Sears Holdings Chairman Eddie Lampert has bought yet more time to revise his $4.4 billion bid to keep the 126-year-old retailer running.
During a bankruptcy hearing on Tuesday, members of Sears Holdings' special committee on the issue said that after several days of "round-the-clock negotiations" they will allow Lampert's hedge fund, ESL Investments, to revise its bid ahead of the Jan. 14 bankruptcy auction. Another court hearing to confirm the results of that auction is scheduled for Jan. 31.
ESL is expected to formally submit that bid, along with a $120 million deposit, by 4 p.m. Wednesday. That money, of which $17.9 million is non-refundable, is the cash burn the company expects to lose ahead of the auction.
An ESL spokesperson told Retail Dive in a statement that the firm is encouraged by the fact that the debtors are working with the company to formalize its going concern proposal. "As we have said before, our proposal provides substantially more value to stakeholders than would be the case in liquidation and is the only option to save an iconic American retailer and up to 50,000 jobs. We believe in Sears and will continue to do everything we can to ensure that it has a profitable future."
Sears did not respond to Retail Dive's request for comment.
"It's good news for Mr. Lampert, it's good news for Sears, it's good news for the bankruptcy estate."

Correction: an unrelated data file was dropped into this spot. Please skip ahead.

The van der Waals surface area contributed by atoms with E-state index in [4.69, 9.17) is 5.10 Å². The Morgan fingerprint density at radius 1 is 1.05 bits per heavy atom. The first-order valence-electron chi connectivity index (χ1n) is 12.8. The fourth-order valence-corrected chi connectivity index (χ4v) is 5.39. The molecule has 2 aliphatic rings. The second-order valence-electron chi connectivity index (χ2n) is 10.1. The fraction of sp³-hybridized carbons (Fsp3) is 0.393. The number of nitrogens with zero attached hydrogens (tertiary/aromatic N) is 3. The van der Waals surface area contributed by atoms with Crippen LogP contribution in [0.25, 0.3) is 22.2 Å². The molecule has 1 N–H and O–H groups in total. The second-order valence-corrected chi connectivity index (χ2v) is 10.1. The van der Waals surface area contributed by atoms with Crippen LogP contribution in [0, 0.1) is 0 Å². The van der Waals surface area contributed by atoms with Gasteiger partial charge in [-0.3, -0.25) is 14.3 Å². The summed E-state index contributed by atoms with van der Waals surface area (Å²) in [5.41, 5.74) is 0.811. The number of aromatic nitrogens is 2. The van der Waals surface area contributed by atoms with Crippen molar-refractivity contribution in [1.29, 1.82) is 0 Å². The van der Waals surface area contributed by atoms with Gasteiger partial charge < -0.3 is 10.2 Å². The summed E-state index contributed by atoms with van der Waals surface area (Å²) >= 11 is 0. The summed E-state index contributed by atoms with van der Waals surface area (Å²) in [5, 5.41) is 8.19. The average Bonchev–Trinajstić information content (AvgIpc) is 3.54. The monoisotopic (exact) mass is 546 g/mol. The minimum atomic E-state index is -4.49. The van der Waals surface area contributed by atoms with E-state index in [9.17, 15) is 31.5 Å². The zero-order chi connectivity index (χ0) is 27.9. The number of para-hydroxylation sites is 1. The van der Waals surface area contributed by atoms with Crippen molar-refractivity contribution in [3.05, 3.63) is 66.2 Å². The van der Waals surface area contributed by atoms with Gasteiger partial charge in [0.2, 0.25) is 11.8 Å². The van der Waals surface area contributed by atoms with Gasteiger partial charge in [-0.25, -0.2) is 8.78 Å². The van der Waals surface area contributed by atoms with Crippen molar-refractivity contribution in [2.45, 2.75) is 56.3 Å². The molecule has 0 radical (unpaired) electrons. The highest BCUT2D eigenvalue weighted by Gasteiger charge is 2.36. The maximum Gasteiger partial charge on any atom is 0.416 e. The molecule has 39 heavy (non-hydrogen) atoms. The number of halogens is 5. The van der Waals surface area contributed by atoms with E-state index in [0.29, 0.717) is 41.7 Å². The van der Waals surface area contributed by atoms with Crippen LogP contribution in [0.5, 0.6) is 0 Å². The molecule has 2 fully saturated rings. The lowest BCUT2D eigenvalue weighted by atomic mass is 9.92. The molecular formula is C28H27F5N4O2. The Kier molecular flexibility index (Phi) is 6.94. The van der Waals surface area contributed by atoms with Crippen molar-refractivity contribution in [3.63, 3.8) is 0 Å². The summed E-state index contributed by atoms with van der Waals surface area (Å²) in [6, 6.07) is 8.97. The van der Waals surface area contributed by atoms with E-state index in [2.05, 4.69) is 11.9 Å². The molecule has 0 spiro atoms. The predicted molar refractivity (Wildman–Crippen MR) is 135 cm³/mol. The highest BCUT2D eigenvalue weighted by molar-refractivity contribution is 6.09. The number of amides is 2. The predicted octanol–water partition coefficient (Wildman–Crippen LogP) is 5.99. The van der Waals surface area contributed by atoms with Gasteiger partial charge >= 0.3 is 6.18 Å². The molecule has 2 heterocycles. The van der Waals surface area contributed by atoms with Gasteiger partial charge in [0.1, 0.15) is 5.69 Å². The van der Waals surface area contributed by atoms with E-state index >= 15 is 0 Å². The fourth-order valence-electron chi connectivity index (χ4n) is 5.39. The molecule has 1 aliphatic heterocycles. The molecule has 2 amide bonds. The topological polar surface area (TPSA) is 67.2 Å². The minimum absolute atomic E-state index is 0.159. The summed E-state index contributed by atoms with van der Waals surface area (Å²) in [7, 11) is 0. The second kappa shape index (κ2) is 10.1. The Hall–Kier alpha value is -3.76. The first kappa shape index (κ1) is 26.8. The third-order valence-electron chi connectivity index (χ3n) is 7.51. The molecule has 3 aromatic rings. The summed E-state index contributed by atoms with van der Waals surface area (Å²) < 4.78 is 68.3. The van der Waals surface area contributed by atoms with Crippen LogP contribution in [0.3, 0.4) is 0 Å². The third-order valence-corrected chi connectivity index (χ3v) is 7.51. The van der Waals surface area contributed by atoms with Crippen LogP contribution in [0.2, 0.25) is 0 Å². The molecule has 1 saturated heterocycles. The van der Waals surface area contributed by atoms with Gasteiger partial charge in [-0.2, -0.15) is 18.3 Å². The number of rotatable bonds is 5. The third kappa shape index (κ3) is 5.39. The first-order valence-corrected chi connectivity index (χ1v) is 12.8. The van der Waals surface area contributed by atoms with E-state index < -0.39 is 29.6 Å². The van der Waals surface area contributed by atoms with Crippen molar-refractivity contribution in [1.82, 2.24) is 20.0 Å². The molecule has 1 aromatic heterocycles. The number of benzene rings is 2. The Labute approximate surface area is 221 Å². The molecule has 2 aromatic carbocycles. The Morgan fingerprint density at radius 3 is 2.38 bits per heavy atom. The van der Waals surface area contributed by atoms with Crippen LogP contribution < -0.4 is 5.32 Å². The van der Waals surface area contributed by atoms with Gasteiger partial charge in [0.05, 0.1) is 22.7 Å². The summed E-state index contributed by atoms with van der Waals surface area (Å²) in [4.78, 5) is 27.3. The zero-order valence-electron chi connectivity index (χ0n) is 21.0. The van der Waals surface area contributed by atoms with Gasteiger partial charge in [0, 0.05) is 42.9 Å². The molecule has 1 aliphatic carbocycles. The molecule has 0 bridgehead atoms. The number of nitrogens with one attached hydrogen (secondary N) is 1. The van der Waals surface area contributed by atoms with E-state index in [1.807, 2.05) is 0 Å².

Bankruptcy partner, Davidoff Hutcher & Citron
"It's kicking the can down the road in a good sense, because we'll at least have an auction sale instead of going right to a [going out of business] liquidation," David Wander, a bankruptcy partner at Davidoff Hutcher & Citron, told Retail Dive in an interview Tuesday. He represents two unsecured Sears creditors.
"It's good news for Mr. Lampert, it's good news for Sears, it's good news for the bankruptcy estate," he said.
Next week, Sears will consider the ESL bid along with several other options to liquidate the business. Negotiations are expected to evolve from there, and could potentially go back and forth up until the next court date at the end of the month.
The announcement to consider Lampert's last-minute changes came as a surprise for some, considering anonymous sources told several media outlets ahead of the court hearing that Sears intended to tell the bankruptcy court it had rejected ESL's bid and planned to urge a liquidation. A person familiar with that situation told CNBC Tuesday afternoon that Lampert protested a rejection and noted that Sears' bankruptcy advisors have racked up millions in fees.
Lampert's bid on the business, which was initially filed in December, garnered early criticism from some creditors, and even as ESL sweetens the pot, there are still many lingering questions regarding what creditors will end up with in the case of liquidation or with ESL's bid intact.
"My client, who say for example is an apparel vendor, their concern is: are they going to get paid if they ship post-petition?" he said. "And it's unclear to what extent the ESL bid would filter down to a distribution to unsecured creditors or even administrative creditors ... the ones who deliver goods within 20 days of a bankruptcy."
Creditors, Wander said, care about two things: How much money will be paid on a claim and if there's someone to continue doing business with. One hesitation regarding Lampert's latest bid is that his credit bid doesn't provide any cash.